What problem are you trying to solve?
With Wanji, PVI aims to combat the digital divide in the developing world by leveraging the Global South’s widespread mobile telephony. Wanji evolves mobile learning in a way that people can use effectively with the tools at their disposal, regardless of literacy, language, or geography.
Communication is how we connect to one another and to the broader world, and for it to impact societal norms and attitudes, it must engage, educate and entertain. People think/remember in story and act/choose through emotion. Wanji harnesses mobile telephony to these basic principles of communication and learning to create a compelling, interactive experience that educates players (about issues ranging from job hunting to reproductive health) and hones critical thinking and problem-solving skills. Wanji solves the dual problems of reaching last-mile constituents in ways that deeply inform and engage them with new understanding and skills.
What is your solution to this problem?
For marginalized populations, little information can change lives in a big way. This solution uses basic telephony to provide interactive, educational learning through spoken audio. Users call a toll-free number, listen to, and interact with educational stories in their primary language – a “choose your own” adventure narrative approach. This allows a geographically remote audience with limited literacy access to salient information in their own spoken language through a tool (mobile phones) they already use.
Because Wanji piggybacks on the mobile phones already in the hands of our target users, it has immediate potential to reach millions of users quickly and efficiently. PVI partners with mobile communications provider Viamo and can deploy the Wanji platform across 16+ countries (primarily in Subsaharan Africa and South and Southeast Asia), with plans to scale to dozens more in the coming three years.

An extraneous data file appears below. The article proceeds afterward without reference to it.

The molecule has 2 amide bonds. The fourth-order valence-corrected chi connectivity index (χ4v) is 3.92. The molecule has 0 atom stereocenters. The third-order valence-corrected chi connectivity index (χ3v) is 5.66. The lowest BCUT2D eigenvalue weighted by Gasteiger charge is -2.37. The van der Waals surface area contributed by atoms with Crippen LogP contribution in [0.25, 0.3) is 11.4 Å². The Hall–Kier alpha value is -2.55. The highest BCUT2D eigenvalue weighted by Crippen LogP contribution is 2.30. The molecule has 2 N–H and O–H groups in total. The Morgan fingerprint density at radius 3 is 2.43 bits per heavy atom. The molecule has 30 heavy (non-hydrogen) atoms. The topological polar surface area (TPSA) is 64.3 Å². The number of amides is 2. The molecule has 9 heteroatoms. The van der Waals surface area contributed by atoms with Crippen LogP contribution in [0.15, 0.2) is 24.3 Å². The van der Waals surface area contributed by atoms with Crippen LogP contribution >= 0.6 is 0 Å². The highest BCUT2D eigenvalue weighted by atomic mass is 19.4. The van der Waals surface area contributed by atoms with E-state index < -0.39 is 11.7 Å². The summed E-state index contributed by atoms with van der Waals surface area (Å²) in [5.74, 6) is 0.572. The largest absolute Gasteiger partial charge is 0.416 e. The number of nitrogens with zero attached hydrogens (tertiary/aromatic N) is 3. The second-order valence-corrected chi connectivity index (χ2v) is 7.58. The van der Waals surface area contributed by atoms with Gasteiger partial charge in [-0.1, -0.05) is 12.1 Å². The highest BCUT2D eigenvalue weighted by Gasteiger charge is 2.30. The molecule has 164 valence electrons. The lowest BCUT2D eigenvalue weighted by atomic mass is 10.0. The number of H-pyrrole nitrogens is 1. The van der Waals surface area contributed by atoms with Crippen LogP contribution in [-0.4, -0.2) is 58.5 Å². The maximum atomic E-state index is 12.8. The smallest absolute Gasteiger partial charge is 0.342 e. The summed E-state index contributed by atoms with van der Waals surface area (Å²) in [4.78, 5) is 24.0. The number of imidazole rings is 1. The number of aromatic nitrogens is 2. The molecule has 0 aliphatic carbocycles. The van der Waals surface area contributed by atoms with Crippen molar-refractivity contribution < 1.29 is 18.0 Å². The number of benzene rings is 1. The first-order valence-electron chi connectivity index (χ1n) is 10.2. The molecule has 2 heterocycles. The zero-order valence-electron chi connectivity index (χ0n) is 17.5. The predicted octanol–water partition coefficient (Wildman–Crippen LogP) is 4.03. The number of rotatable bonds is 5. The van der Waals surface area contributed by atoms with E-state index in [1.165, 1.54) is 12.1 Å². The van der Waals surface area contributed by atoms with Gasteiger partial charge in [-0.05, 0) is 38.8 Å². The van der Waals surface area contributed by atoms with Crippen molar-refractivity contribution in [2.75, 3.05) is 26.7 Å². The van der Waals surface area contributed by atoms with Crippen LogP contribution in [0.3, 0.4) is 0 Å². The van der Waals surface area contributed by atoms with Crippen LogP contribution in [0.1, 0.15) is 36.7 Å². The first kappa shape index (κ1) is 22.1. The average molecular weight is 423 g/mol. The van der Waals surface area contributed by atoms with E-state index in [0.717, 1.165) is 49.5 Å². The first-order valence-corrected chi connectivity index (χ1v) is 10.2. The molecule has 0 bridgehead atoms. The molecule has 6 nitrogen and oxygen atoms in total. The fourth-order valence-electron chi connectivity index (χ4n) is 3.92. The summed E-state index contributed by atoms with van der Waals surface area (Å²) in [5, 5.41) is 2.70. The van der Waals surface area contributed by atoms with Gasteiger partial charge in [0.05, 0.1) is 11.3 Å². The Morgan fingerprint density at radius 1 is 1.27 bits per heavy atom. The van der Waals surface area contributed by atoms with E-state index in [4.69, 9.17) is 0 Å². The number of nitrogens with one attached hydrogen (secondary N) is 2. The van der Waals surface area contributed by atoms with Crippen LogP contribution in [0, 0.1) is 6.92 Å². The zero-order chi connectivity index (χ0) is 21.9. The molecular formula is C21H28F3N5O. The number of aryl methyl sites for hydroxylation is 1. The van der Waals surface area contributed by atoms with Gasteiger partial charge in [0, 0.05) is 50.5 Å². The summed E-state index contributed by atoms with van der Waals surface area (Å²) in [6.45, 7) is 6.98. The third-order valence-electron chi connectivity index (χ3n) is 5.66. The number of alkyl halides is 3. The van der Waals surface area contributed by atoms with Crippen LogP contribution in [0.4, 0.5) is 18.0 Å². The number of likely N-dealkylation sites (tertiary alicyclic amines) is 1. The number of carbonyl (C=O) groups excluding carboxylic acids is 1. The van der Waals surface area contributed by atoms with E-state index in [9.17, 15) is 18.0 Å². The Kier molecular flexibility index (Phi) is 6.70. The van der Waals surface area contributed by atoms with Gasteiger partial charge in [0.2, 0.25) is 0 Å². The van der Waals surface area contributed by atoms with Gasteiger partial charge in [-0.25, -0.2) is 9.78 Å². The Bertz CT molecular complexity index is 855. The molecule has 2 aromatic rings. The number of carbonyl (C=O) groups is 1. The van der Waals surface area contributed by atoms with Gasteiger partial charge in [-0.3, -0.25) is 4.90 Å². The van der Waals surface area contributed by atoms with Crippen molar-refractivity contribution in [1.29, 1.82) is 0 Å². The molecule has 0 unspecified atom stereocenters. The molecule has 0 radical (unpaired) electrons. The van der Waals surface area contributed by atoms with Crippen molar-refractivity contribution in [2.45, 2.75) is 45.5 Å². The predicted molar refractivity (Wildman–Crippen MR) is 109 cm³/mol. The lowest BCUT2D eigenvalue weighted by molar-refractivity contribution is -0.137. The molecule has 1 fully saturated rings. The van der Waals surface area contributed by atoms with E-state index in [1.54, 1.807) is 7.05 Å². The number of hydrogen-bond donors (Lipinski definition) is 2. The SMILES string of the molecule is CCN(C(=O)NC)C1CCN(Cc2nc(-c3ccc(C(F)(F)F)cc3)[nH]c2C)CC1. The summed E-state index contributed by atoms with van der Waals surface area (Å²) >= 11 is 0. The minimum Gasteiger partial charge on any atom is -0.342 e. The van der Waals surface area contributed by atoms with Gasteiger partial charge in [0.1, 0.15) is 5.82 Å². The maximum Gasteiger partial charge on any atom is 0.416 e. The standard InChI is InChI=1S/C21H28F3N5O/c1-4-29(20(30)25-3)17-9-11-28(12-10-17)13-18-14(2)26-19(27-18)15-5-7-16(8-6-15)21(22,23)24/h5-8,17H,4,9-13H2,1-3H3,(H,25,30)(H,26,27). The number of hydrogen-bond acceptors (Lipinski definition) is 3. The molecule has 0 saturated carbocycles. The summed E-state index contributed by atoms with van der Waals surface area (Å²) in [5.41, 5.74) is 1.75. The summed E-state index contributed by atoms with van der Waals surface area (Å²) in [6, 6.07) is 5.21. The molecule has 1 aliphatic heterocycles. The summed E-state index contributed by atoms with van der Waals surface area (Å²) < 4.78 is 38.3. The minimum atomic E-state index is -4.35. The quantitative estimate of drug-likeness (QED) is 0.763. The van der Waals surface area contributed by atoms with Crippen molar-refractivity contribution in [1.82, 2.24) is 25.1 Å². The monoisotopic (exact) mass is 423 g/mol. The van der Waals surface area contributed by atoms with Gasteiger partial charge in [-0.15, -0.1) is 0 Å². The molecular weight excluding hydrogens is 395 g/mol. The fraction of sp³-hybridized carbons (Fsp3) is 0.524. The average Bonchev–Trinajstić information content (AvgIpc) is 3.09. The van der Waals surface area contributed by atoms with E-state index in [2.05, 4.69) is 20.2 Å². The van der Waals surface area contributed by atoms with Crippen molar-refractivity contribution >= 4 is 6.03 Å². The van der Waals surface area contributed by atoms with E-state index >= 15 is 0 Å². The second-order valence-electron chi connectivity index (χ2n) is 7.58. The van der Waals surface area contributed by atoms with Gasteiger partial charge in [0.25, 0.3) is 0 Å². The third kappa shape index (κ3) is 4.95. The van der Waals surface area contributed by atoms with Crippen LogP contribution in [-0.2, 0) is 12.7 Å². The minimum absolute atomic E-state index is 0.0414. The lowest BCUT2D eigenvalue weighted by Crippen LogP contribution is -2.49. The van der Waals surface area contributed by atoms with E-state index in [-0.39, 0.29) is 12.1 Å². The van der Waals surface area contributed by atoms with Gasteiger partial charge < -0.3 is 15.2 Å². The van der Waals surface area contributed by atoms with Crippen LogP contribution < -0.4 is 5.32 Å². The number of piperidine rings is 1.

What is your latest update on your innovation?
In 2017, Wanji Games in Uganda, where the games launched, were played by more than 100,000 unique users. In 2018, new Wanji games have rolled out in Cambodia, Kenya, Malawi, and Rwanda, with over a 250,000 calls this year. Through scaling over the next few years, including to larger markets, we anticipate growth in the millions. For instance, Wanji was just made available in Pakistan, where there is a potential audience of 5 million registered users already engaged with IVR Content and 35 million additional potential users once a funding partnership is established.
One example of Wanji’s impact: For a 2015 Teso language Wanji prototype, follow-up surveys found that participants who played the game four times, when compared to a control group, demonstrated a 12% increase in intention to pursue a game recommendation and a 4% increase in brand recognition. Research partnerships have since been developed to robustly analyze in-game data and understand out-of-game longer-term impact.